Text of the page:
Far more slaves died from injuries suffered during punishment than from illness. They were punished for many infractions, large and small—including talking back, being late, not working fast enough, taking time off (without permission or a pass), drinking too much (whether water or alcohol), stealing, or running away. Punishment ranged from beatings, whippings, being bound and dragged over logs, hanging by the thumbs or wrists for lesser crimes, to death for crimes considered more serious. Death could be by hanging, burning at the stake, being torn apart by hounds, beating, or simply disappearing.
In addition to injury, illness, and the whims of their slaveholders, slaves also faced the wrath of roaming gangs—aimless bushwhackers with no affiliation of any kind, neighboring whites with a grudge, or in the later years, the Ku Klux Klan. As Stephen McCray, a slave born in Huntsville County, Alabama, who worked on the McCray plantation near Scottsboro, commented: "Bushwhackers, nothin' but po' white trash, come thoo' and killed all the little nigger chillums they could lay hands on. I was hid under the house with a big rag in my mouf many a time" (Born in Slavery, Oklahoma Narratives, vol. 13, p. 209).
Funerals and Burial
On some homesteads, funerals were considered a waste of time, time when slaves could be harvesting crops, milking cows, or performing any number of daily chores. When slaves died—whether of illness, injury, or old age—many were buried with little or no fanfare. As Octavia George, a slave who lived most of her life in Tennessee and relocated to Oklahoma after the war, commented, "Funerals were very simple for slaves, they could not carry the body to the church so they would carry it to the graveyard and bury it. They were not allowed to sing a song at the cemetery" (Born in Slavery, Oklahoma Narratives, vol. 13, p. 113).
More beneficent owners gave their slaves small funeral services and proper burials. Mintie Wood, who was born in Tennessee and worked most of her life in Arkansas for the Gilbert family, talked of her owner's practices: "… [H]e had so many of his family and darkies, too, he has his own graveyard where every one of us, black or white dat ever been in de Gilbert family can be buried without costing us a penny" (Born in Slavery, Missouri Narratives, vol. 10, p. 375).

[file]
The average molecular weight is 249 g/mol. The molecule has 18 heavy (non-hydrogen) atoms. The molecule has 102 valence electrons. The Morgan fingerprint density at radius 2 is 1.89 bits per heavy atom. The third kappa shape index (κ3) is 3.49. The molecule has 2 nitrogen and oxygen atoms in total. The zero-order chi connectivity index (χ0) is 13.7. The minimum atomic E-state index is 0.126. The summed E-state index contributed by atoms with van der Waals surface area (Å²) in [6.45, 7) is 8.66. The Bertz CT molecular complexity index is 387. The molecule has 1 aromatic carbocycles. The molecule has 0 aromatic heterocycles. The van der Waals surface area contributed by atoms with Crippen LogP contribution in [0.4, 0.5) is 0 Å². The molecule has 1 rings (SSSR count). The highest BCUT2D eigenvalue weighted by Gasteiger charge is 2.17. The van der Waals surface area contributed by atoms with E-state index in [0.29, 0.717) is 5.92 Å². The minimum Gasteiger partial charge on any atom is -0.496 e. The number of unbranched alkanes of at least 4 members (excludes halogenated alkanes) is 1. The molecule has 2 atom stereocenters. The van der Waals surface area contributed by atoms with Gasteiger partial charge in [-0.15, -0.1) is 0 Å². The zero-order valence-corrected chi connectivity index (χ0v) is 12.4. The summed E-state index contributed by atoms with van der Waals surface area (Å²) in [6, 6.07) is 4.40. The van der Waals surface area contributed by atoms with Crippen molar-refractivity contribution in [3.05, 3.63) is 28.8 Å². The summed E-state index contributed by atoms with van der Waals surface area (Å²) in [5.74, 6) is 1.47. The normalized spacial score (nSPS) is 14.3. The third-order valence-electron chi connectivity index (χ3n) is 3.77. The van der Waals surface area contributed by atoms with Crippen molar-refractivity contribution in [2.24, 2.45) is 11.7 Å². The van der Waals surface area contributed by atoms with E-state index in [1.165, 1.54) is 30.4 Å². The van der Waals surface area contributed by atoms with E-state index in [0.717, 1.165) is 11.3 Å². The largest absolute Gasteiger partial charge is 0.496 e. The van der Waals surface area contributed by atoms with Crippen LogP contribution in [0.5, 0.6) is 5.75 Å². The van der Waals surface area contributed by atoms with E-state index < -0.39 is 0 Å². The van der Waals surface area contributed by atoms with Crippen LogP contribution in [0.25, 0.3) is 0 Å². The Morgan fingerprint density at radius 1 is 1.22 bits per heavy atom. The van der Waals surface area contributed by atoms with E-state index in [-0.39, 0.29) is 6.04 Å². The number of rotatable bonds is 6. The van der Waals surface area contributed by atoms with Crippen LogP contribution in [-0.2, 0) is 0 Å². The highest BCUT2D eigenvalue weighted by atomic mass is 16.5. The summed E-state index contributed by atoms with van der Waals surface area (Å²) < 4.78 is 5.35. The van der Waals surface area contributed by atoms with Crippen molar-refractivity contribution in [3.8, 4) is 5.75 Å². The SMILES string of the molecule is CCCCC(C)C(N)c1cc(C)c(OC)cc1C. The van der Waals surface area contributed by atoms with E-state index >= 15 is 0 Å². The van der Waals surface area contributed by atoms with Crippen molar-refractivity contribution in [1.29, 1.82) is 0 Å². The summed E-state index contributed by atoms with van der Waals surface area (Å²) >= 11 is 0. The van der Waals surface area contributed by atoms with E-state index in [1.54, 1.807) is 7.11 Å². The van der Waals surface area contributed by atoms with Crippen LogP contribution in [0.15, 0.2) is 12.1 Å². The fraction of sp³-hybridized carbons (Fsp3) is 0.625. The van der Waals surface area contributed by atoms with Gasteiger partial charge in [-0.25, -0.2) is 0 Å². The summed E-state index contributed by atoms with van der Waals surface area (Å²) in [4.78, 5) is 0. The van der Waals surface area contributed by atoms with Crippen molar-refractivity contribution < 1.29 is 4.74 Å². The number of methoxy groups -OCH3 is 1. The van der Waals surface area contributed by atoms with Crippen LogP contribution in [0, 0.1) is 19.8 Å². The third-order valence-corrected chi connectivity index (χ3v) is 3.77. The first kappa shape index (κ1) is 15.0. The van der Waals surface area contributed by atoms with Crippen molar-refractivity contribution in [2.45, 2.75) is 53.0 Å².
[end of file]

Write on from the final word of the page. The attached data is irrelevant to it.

Some funerals were massive affairs in the same custom of the slaveholders themselves and their families. Slaves who were considered part of the family (and many were, being the sons and daughters of their so-called masters), were often given lavish funerals and buried on plantation property. As Cordelia Thomas, a slave born and raised in Georgia, related:
When somebody did die, folkses come from miles and miles around for de buryin.' Dey give de slaves de same sort of funeral de white folkses had. De corpses was washed good all over in hot water and home-made soap, den dey was dressed and laid out on de coolin' boards til the carpenter man had time to make up de coffins. (Born in Slavery, Georgia Narratives, vol. 4, part 4, p. 20)
Such celebrations were not the norm, but allowed slaves to be buried with dignity. For these lucky souls the funeral process was respectful, often followed by a specially prepared dinner, drinking, and sometimes dancing. Most all of the homestead's slaves were able to attend, and the slave-holding family ate and drank alongside them for this particular day or evening.
Born in Slavery: Slave Narratives from the Federal Writers' Project, 1936–1938. Manuscript and Prints and Photographs Divisions, Library of Congress. Georgia Narratives, volume 4, part 4. Available from http://memory.loc.gov/ammem/snhtml/snhome.html.
Born in Slavery: Slave Narratives from the Federal Writers' Project, 1936–1938. Manuscript and Prints and Photographs Divisions, Library of Congress. Missouri Narratives, volume 10. Available from http://memory.loc.gov/ammem/snhtml/snhome.html.
Born in Slavery: Slave Narratives from the Federal Writers' Project, 1936–1938. Manuscript and Prints and Photographs Divisions, Library of Congress. Oklahoma Narratives, volume 13. Available from http://memory.loc.gov/ammem/snhtml/snhome.html.